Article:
South African sugar tax could be blueprint for all Africa: WHO

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The impending tax on sugar-sweetened beverages in South Africa could be a blueprint for other African nations to follow suit, according to a World Health Organisation (WHO) public health specialist.

South Africa is to introduce the 20% tax on  sugar-sweetened beverages (SSBs) on 1 April, as part of a broader package of measures planned by the government to try and reduce obesity in the country, which has the highest ranked obesity levels in sub-Saharan Africa.

South Africa’s sugar tax will consider SSBs as drinks that contain added caloric sweeteners like sucrose, high-fructose corn syrup, or fruit juice concentrates, including carbonated drinks, fruit drinks, energy and sports drinks.

The government hopes the tax will discourage its citizens from consuming SSBs which are often blamed for obesity and rising levels of lifestyles diseases like type 2 diabetes.

Dr Temo Waqanivalu, coordinator of non communicable disease and health promotion at WHO, told FoodNavigator that other African nations will be watching to see if the tax helps reduce obesity levels in South Africa.

He said: “I think the work in South Africa could be significant and also show to other countries that it can work in the African continent.”

However, he pointed out that the tax alone was not a “magic bullet” but could be “cost effective” as part of the package of reforms set to be introduced in South Africa, including nutrition labelling and marketing restrictions on some foods and drinks.

Effectiveness of tax

However, the effectiveness of the tax has been questioned in some quarters, despite evidence that sugar taxes have been successfully implemented in other countries such as Mexico.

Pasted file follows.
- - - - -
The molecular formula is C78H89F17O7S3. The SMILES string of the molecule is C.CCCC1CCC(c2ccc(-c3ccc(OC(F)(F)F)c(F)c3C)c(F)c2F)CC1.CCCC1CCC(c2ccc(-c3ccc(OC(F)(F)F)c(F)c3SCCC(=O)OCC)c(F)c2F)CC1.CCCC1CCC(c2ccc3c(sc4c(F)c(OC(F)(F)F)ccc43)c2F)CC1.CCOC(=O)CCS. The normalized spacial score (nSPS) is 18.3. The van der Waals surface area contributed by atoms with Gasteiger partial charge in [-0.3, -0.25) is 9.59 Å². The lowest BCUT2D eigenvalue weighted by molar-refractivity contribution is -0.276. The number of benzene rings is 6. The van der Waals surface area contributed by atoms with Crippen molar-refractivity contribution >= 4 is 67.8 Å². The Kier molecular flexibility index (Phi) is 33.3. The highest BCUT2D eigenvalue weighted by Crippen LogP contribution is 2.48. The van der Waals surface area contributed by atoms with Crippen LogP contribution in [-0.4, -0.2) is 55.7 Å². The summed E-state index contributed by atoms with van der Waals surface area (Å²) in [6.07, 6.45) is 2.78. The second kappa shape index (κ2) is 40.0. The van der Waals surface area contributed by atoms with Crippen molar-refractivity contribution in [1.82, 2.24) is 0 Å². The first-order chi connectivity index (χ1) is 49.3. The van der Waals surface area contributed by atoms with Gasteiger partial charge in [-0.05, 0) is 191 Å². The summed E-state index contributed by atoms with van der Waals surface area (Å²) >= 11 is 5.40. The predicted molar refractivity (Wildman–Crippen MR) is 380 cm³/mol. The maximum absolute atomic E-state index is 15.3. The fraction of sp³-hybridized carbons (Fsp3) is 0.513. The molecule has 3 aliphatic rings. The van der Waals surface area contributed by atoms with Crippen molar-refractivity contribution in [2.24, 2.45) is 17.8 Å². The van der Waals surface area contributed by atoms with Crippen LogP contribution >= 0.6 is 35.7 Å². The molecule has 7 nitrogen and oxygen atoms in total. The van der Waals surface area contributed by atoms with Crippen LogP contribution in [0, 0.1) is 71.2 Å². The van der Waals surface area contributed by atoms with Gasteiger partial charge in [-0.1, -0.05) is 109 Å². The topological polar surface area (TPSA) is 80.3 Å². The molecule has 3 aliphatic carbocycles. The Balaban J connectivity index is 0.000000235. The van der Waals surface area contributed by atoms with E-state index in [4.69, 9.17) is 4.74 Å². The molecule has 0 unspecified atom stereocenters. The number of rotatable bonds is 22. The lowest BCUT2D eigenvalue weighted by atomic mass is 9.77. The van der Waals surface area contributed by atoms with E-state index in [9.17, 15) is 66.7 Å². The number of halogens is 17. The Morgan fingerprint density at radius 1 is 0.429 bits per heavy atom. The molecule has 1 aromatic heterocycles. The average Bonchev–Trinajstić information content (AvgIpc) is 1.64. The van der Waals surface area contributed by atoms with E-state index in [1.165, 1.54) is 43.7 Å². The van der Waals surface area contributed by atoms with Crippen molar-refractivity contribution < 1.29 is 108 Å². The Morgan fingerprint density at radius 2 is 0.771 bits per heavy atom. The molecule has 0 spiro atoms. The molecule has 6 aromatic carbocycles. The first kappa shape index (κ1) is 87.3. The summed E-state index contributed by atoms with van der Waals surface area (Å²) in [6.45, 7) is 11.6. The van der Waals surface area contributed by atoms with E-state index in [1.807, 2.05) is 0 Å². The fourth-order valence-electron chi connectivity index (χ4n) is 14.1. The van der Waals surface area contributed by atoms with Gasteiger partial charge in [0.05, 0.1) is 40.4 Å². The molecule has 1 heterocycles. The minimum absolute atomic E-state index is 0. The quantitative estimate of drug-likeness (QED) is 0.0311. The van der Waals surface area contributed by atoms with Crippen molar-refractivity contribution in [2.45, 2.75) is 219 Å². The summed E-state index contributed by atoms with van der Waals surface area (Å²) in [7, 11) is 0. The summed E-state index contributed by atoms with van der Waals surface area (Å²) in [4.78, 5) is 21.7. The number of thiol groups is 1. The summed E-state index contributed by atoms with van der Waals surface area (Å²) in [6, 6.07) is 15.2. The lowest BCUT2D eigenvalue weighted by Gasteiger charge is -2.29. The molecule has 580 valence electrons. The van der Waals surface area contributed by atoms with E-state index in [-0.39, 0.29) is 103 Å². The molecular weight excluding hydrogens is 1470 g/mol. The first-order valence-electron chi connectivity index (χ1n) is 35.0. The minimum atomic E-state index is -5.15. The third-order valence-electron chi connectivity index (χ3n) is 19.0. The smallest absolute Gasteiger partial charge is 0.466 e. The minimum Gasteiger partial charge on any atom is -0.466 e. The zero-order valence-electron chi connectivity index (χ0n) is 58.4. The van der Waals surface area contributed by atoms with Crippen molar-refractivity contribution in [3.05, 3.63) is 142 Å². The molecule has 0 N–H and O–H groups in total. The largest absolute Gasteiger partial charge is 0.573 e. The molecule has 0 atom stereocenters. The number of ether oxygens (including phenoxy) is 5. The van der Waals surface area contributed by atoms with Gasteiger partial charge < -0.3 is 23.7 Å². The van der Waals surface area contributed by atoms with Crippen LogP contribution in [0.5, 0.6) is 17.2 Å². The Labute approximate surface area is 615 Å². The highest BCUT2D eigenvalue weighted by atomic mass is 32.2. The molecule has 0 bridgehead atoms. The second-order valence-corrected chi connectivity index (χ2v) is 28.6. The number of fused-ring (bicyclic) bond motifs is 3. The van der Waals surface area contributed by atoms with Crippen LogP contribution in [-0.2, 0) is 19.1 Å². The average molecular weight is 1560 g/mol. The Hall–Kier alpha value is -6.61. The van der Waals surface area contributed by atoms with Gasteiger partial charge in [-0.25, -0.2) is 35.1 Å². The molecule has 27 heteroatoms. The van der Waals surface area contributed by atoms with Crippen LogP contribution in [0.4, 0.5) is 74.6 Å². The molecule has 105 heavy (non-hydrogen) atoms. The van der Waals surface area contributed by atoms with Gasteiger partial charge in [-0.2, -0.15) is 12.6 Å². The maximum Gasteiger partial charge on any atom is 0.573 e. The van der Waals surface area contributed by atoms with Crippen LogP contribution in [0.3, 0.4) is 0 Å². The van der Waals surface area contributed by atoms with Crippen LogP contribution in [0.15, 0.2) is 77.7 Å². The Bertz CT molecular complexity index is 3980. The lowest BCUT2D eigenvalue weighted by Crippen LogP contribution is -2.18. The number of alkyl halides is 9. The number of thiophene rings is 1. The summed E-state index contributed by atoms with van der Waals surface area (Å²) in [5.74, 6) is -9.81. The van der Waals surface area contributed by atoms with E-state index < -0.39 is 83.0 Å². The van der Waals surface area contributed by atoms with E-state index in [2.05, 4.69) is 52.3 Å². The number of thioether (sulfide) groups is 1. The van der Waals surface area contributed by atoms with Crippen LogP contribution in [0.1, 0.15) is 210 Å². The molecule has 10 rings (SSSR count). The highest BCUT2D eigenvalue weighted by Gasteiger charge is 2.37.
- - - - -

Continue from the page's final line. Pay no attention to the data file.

The Beverage Association of South Africa has warned it will damage economic growth and lead to job losses and claims that 97% of South African’s obesity problems have nothing to do with SSBs.

Velaphi Ratshefola, the managing director of Coca-Cola Beverages Africa, the bottling joint venture between Coca-Cola and SABMiller, said the introduction of the tax will lead it to scale down its operations in South Africa, with volumes reduced by as much as 25%.

But Dr Waqanivalu said the SSBs tax could mirror South Africa’s tobacco tax which had been a success.

He said: “There is definitely a sense that the benefits outweigh any of the economic implications there would be.”

Big is beautiful in South Africa

In South Africa, many older women aspire to be bigger, as they see it as an indication of health, happiness and affluence.

Up to 70% of women in South Africa are classified as overweight or obese, according to official figures.

Dr Waqanivalu said such deep seated cultural thinking needed to be addressed to help reduce obesity levels, along with government reforms.

UK sugar tax revenues lowered

Meanwhile, Britain’s chancellor of the exchequer Philip Hammond yesterday said that revenues could be lower from the sugar tax, set to be introduced in April 2018, than expected as drinks companies were reducing the amount of sugar in their products to avoid the tax.

“This is good news for our children,” said Hammond in his budget speech.

The tax was expected to raise £520m (€599m) a year but the Office for Budget Responsibility said it now expected it to raise £400m (€462m) a year.

The tax will be levied in two bands: 18p a litre for drinks with 5 g of sugar per 100 ml; and 24p a litre for those containing more than 8 g per 100 ml.

 

 

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